Workshops for scholar drivers

2018-05-10 06:01
The programme is in response to the many horrific road crashes that involvr school children.

The programme is in response to the many horrific road crashes that involvr school children.

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More than 9 000 children in the greater Cape Town area are transported to and from school safely every day, thanks to an innovative safe driver programme run by Childsafe SA.

The Safe Travel to School (STTS) Programme aims to develop road safety awareness, and confident scholar transport drivers, helping to make their journey safer for our children.

The programme, which was launched in 2015, is primarily funded by Discovery Health and Discovery Insure, and currently has more than 700 participating drivers.

Professor Sebastian van As, chairman of the Childsafe SA Board and head of the paediatric trauma unit at Red Cross Children’s Hospital said: “The programme is in response to the many horrific road crashes we see involving schoolchildren,” says

“Thousands of children are killed on our roads every year, and in most cases, it is because of driver error.”

“Often scholar transport drivers have a bad reputation”, he explains further.

“Some overload their vehicles and drive recklessly in vehicles that are often not roadworthy. Our programme aims to help change that,” he says. The results have been significant. In the four years since the programme was launched, there has not been one fatality or serious injury.

Also, research data indicate that drivers on the programme actually drive more safely than the average Cape Town driver.

The STTS programme focuses on changing driver behaviour: tracking devices are installed in each vehicle, and driver behaviour is monitored and analysed.

Drivers are scored on speeding, acceleration, braking and cornering; with regular feedback given to the drivers.

They are then encouraged to improve on their scores, in other words, drive more safely.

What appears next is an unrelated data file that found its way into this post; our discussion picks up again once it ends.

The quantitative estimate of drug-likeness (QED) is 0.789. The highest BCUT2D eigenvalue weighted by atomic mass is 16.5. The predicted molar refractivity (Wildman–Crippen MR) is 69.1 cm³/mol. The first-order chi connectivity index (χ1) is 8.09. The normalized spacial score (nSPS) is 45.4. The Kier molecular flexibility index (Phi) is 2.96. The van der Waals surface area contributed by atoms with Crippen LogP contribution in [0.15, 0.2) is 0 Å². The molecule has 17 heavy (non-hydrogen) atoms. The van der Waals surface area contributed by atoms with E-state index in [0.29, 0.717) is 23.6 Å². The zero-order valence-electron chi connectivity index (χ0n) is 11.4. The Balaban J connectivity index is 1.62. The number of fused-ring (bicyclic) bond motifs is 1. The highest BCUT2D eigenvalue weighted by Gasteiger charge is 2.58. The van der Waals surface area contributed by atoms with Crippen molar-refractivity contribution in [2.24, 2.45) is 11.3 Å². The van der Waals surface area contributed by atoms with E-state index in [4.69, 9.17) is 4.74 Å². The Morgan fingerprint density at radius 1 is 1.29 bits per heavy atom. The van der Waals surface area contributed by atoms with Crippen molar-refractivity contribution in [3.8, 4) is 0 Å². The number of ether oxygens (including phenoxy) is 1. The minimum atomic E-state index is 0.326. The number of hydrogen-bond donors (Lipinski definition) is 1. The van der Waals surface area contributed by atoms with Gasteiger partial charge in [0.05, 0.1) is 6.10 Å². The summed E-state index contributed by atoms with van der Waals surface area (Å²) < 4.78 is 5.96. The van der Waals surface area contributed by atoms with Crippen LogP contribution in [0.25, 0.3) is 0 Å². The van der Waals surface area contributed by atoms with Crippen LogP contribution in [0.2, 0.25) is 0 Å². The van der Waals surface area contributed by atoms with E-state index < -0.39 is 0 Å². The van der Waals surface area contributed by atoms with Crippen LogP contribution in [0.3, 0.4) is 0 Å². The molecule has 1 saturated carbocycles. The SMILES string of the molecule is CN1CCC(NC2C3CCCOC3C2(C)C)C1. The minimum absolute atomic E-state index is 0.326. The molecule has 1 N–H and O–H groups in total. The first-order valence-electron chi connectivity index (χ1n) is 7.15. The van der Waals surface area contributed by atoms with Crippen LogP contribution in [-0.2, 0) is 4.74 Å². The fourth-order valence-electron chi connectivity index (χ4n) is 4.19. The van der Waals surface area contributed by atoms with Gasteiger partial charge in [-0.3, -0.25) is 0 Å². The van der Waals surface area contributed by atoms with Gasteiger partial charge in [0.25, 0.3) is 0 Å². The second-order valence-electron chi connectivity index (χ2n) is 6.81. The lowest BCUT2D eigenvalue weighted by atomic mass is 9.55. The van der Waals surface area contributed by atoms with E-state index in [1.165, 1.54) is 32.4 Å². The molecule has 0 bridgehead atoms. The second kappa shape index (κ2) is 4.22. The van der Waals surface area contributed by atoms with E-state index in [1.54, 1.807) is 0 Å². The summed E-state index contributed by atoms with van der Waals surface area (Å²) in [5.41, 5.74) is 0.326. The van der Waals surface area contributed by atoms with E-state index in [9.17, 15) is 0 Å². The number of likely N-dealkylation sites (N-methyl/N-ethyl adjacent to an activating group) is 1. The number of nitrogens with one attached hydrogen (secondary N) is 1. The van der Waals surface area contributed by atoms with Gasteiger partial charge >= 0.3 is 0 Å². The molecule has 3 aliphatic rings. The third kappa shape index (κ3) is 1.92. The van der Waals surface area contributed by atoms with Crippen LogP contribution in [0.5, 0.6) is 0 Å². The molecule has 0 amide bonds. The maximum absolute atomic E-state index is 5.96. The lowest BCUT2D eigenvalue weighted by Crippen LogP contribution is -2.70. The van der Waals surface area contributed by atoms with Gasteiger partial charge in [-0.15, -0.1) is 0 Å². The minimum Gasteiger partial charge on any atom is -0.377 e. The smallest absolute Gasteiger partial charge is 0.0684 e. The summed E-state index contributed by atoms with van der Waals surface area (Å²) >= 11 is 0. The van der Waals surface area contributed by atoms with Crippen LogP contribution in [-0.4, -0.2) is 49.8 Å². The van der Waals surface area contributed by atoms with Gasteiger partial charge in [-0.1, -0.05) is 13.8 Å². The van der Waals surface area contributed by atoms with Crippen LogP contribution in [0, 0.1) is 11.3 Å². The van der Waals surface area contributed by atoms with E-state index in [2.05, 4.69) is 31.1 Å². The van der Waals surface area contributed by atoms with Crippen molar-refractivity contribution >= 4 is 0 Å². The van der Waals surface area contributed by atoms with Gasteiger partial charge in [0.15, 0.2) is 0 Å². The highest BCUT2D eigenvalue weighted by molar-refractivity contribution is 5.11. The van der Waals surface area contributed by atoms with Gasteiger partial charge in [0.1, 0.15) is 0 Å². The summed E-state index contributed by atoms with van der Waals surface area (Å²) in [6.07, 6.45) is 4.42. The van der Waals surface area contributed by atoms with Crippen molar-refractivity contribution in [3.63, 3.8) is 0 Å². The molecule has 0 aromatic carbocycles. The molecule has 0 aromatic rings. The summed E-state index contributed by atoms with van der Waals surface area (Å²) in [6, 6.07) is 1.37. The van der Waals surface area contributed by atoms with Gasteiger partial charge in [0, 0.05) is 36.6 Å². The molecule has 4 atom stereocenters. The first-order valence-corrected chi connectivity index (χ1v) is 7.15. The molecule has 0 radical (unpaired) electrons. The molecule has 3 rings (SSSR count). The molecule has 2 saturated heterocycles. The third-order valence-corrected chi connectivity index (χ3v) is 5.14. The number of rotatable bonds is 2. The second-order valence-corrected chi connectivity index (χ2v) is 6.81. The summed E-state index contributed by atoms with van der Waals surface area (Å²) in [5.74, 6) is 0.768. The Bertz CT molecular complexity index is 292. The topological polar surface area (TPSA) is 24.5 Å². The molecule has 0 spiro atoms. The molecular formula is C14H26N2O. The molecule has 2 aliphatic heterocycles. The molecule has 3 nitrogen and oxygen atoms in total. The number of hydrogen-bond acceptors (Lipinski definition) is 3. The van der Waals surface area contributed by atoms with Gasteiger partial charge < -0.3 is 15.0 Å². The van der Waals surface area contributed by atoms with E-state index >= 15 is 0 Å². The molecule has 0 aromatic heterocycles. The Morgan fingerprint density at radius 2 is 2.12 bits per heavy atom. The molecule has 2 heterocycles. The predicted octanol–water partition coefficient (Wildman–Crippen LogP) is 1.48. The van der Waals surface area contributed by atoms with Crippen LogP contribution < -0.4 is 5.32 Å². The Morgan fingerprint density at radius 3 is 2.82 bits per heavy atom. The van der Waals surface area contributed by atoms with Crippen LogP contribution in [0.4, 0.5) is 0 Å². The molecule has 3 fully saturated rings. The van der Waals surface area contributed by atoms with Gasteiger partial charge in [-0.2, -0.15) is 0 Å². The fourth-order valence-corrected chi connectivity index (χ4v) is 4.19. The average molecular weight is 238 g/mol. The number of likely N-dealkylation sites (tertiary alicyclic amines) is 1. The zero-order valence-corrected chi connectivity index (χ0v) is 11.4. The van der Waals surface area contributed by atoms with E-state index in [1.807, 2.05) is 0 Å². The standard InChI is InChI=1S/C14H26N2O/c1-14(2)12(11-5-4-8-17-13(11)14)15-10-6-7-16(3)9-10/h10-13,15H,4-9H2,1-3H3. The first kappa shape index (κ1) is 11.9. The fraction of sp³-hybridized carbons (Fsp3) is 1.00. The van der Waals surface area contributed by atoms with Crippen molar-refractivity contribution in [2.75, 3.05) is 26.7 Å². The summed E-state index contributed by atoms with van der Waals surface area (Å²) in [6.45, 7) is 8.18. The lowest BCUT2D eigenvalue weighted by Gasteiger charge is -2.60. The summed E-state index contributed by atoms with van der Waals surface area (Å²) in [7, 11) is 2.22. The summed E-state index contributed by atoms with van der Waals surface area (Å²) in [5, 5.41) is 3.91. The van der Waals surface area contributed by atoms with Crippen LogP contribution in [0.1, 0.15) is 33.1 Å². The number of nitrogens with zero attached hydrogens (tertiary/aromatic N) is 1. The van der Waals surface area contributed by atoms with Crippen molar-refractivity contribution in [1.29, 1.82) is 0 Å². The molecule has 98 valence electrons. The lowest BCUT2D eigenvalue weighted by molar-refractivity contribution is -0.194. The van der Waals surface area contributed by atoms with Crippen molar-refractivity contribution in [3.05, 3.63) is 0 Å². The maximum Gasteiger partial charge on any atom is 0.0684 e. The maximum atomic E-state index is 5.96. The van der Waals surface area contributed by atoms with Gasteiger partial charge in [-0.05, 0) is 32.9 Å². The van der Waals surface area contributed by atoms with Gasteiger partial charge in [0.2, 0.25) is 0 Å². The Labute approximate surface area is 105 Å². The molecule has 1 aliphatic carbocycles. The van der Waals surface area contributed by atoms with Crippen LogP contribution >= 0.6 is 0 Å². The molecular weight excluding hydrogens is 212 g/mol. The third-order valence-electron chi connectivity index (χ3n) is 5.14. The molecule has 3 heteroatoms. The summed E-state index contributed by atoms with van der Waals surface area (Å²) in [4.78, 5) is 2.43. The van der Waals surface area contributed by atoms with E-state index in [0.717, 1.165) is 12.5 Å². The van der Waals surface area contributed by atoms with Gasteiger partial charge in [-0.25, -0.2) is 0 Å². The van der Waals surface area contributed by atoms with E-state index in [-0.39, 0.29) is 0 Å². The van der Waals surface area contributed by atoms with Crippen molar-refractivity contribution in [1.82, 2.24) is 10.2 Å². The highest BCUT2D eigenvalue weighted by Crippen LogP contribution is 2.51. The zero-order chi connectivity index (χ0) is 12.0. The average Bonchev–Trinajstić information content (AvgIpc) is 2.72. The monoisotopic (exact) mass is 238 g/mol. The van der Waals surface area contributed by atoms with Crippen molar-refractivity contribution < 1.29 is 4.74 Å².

“We also have their eyes tested, and provide glasses if necessary, “explains programme manager Kay Jaffer, “we check their wellness indicators, offer information sessions on a range of issues – all completely free to the driver.

There are other incentives: every quarter we acknowledge the safest drivers with cash and other prizes, and at the end of the year the safest driver drives off in a brand-new vehicle.

We’ve already given away three mini buses worth R400 000 each.”

The annual programme where the minibus prize is handed over in a packed hall is an event filled with excited anticipation, positive energy and incredible emotions.

Winners are carried to the podium by their excited colleagues from various parts of the City.

The first winner was William Lottering of Manenberg, the second Linda Mpani from Nyanga, and the third Gamat Roopen from Mitchells Plain.

The positive impact of the programme has been impressive: “The data recorded by the trackers prove that the scholar transport drivers are driving more safely than they did at the start, and most impressively, the data shows they are driving more safely than the average Cape Town driver,” says Prof van As.

The Safe Travel to School Programme aims to have 1 000 participants by next year and is planning to expand to other provinces. For more information contact Childsafe SA at 021 685 5208.

Other partners supporting this exciting programme are C Track, Tiger Wheel and Tyre, Essilor, Specsavers, Mullers, and Dannebergs.

Two major projects at Childsafe focus on child pedestrian safety: Walk this Way is a project (funded by Fedex) which reaches out to primary school children who walk to school, their educators and their parents.

The project gets children to be alert and aware of the dangers they face as pedestrians.

The UNICEF-funded Child Pedestrian Safety Project has two main thrusts, research and advocacy.

The project aims to analyse the current situation on child pedestrian safety to enable precise and accurate data; and aims to father policy makers about their findings to work out ways to respond to the dire road safety context.

Childsafe SA is the only (and one of the oldest) organisations of its kind working in southern Africa to promote the health and safety children.

It aims to reduce the number of child death and injuries in traffic, the No.1 disease for children under 18 years old.

It has been doing this for four decades by means of: research, education and training, and recommendations for legislation to protect children.

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